The first Spokane Hempfest was held over two days in August 2005. It was free for everyone to attend and our costs were easily contained, as sponsors and vendors covered most of the bills. A local rock-and-roll newspaper was willing to run generous advertisements and be our official Hempfest graphic designer, so in no time we had business cards and were running full-page ads within a 50-mile radius. We were able to run ads in two of the local newspapers, and got mentioned in five others (free promotion). Even though the local cable company would not take our television ads, local radio stations had no qualms running our spots. After all the newspapers and news channels covered our second Hempfest, however, the cable company has reconsidered running our commercial for 2007! We put posters and fliers all over town and received special permission to advertise at our local colleges – we were even able to get students to run stories in their campus papers. It’s very important to appear in the local alternative and weekly papers in your area, especially if the advertising rates are cheap and the editors are willing to run edgy new ideas and promotions. We easily gave out hundreds of shirts and pipes and other various promo items to spread the word that Hempfest was coming.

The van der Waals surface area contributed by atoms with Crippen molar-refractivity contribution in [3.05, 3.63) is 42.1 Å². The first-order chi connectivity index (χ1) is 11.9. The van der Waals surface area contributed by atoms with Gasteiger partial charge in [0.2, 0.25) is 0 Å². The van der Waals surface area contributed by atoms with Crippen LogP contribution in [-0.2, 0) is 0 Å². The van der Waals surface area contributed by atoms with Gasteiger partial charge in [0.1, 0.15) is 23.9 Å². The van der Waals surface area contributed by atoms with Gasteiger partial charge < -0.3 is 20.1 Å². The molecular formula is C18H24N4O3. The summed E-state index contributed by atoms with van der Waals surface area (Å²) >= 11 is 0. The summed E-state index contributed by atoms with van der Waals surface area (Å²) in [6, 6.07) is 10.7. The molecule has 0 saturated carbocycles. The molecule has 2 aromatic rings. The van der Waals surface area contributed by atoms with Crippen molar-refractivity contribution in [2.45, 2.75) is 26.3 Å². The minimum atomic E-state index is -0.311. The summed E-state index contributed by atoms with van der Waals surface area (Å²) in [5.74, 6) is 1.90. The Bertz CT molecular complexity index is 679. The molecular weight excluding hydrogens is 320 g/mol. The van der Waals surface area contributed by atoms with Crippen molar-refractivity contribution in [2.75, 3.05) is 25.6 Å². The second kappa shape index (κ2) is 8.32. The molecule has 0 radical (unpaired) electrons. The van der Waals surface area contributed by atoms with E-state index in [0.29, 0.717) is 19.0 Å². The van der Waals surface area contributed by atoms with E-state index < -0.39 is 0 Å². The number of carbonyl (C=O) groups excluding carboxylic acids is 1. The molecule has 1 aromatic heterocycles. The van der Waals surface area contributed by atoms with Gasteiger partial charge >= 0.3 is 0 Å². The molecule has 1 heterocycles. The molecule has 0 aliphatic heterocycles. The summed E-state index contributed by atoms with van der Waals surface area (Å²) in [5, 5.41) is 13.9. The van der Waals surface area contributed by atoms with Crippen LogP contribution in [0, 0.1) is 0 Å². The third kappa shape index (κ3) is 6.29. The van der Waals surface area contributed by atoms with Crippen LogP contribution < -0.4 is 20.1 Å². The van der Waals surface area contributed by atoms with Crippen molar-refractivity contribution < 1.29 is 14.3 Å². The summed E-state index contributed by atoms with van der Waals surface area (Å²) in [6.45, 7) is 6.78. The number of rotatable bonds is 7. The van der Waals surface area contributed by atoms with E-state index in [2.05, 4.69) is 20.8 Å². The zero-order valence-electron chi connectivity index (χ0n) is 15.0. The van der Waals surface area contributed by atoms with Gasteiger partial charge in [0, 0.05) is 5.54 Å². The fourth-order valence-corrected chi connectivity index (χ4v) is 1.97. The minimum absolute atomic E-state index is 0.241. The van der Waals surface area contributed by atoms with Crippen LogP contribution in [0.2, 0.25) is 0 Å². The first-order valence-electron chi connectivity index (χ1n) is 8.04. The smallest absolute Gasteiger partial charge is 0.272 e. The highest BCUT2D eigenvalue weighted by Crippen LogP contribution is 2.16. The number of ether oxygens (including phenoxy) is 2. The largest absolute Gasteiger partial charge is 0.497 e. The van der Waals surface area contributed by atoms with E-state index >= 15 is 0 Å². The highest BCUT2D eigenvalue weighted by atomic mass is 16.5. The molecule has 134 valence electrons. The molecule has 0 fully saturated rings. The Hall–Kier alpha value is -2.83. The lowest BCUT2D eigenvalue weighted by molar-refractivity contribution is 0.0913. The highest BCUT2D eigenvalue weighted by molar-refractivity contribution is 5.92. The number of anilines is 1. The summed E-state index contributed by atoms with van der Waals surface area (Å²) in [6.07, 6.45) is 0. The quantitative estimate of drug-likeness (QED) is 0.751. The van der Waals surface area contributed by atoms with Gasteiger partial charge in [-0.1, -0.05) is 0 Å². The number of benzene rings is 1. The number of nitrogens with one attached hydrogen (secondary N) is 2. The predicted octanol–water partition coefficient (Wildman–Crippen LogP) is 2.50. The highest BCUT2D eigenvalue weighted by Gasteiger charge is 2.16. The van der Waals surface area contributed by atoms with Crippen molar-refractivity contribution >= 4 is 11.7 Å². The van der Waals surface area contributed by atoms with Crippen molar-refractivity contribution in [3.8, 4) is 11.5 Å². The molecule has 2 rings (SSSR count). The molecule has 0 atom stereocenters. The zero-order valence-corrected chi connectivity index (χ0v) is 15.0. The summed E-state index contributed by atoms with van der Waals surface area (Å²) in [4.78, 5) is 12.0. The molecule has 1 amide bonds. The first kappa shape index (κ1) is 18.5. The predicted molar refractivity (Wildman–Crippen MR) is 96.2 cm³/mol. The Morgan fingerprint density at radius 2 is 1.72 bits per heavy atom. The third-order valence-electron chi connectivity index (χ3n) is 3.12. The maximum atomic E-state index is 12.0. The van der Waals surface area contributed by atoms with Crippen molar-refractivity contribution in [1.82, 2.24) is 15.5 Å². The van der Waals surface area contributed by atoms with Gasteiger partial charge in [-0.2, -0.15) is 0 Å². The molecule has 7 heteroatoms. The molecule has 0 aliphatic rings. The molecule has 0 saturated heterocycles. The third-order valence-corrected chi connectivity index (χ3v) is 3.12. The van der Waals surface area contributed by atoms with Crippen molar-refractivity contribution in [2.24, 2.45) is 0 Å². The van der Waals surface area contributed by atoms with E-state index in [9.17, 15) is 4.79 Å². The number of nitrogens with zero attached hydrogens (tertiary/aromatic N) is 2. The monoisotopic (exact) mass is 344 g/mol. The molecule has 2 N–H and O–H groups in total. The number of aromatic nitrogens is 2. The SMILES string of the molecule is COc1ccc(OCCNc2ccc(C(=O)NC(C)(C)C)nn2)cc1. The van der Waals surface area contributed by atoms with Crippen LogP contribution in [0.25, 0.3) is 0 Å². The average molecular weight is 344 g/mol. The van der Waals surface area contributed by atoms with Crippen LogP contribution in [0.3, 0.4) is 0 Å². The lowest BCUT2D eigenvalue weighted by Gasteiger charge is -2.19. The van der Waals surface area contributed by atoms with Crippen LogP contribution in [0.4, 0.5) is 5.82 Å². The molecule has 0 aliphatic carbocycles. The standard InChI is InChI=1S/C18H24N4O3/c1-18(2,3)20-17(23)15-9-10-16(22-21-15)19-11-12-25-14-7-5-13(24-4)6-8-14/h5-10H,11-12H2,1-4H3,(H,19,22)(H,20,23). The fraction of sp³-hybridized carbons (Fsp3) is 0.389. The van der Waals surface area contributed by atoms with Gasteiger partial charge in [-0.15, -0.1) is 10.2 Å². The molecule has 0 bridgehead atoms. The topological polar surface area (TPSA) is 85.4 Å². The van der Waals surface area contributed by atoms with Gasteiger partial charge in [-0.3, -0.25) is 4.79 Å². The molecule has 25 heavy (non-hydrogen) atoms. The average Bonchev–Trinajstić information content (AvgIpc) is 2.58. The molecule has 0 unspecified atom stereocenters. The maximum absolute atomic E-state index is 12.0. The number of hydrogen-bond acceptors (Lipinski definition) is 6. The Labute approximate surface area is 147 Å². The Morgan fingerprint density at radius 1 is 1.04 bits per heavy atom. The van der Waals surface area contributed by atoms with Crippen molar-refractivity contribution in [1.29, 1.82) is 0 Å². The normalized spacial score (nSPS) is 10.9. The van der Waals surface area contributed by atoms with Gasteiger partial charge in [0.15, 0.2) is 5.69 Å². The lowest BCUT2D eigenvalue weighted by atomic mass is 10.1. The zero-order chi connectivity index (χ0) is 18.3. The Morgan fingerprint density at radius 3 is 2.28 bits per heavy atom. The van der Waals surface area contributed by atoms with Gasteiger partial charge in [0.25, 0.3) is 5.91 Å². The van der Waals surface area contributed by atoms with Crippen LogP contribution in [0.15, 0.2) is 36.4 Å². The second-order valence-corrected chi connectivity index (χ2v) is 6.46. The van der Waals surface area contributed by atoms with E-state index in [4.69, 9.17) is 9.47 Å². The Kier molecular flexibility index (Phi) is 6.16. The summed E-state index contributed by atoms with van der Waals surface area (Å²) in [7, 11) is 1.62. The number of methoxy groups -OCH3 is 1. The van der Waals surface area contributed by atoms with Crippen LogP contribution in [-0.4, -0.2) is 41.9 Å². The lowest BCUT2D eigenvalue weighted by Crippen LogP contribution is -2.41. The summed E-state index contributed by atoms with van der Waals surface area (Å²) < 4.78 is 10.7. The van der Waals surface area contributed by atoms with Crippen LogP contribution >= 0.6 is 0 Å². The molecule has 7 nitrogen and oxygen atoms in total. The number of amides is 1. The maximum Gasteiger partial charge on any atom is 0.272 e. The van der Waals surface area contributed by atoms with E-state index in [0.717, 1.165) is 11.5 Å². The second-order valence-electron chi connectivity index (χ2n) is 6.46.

We chose to hold the first Hempfest in our beautiful and popular downtown Riverfront Park. Obtaining permission to use the park required attaining park insurance with a $1-million liability, which was done through the City of Spokane’s Risk Management Department the first year and an outside company the second year. We were also required to have security and first aid facilities in place. After obtaining the permits and paying for insurance, we went through four meetings with the City Parks Department before finally getting the go-ahead. Each town and park is different, so find out the guidelines as to what type of stages, sound equipment, and vending booths you can have. For example, we were allowed glass vendors as long as an “18+ years only” sign was clearly visible, but we couldn’t sell any drinks because the city has beverage rights for local events. While in the permit process, we were advertising in the local media, networking with other hemp festivals and movement leaders, lining up bands, seeking out sponsors and vendors, and hosting public meetings to recruit anyone interested in helping.